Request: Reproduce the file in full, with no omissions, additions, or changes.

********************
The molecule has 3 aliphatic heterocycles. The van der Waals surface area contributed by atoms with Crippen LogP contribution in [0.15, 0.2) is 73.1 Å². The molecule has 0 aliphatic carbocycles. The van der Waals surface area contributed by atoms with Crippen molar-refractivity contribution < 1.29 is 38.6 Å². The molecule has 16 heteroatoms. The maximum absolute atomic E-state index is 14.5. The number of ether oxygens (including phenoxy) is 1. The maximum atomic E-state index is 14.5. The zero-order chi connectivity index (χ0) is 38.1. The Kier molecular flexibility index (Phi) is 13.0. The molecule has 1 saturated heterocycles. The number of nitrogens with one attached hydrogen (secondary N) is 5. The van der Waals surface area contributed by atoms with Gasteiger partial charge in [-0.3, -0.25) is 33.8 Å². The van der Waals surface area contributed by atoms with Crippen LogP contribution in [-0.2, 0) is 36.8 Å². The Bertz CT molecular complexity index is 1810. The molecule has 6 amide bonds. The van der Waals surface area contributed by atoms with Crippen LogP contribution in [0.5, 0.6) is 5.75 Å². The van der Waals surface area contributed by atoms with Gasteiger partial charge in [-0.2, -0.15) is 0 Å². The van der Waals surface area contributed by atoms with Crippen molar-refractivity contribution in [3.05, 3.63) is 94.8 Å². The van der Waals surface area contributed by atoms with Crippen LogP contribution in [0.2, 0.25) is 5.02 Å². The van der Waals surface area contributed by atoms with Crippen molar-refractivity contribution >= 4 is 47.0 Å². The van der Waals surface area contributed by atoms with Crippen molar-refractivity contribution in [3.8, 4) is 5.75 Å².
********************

The molecule has 3 aliphatic heterocycles. The van der Waals surface area contributed by atoms with Crippen LogP contribution in [0.15, 0.2) is 73.1 Å². The molecule has 0 aliphatic carbocycles. The van der Waals surface area contributed by atoms with Crippen molar-refractivity contribution < 1.29 is 38.6 Å². The molecule has 16 heteroatoms. The maximum absolute atomic E-state index is 14.5. The number of ether oxygens (including phenoxy) is 1. The maximum atomic E-state index is 14.5. The zero-order chi connectivity index (χ0) is 38.1. The Kier molecular flexibility index (Phi) is 13.0. The molecule has 1 saturated heterocycles. The number of nitrogens with one attached hydrogen (secondary N) is 5. The van der Waals surface area contributed by atoms with Gasteiger partial charge in [-0.3, -0.25) is 33.8 Å². The van der Waals surface area contributed by atoms with Crippen LogP contribution in [-0.2, 0) is 36.8 Å². The Bertz CT molecular complexity index is 1810. The molecule has 6 amide bonds. The van der Waals surface area contributed by atoms with Crippen LogP contribution in [0.5, 0.6) is 5.75 Å². The van der Waals surface area contributed by atoms with Gasteiger partial charge in [-0.2, -0.15) is 0 Å². The van der Waals surface area contributed by atoms with Crippen molar-refractivity contribution in [3.05, 3.63) is 94.8 Å². The van der Waals surface area contributed by atoms with Crippen LogP contribution in [0.2, 0.25) is 5.02 Å². The van der Waals surface area contributed by atoms with Crippen molar-refractivity contribution >= 4 is 47.0 Å². The van der Waals surface area contributed by atoms with Crippen molar-refractivity contribution in [3.8, 4) is 5.75 Å².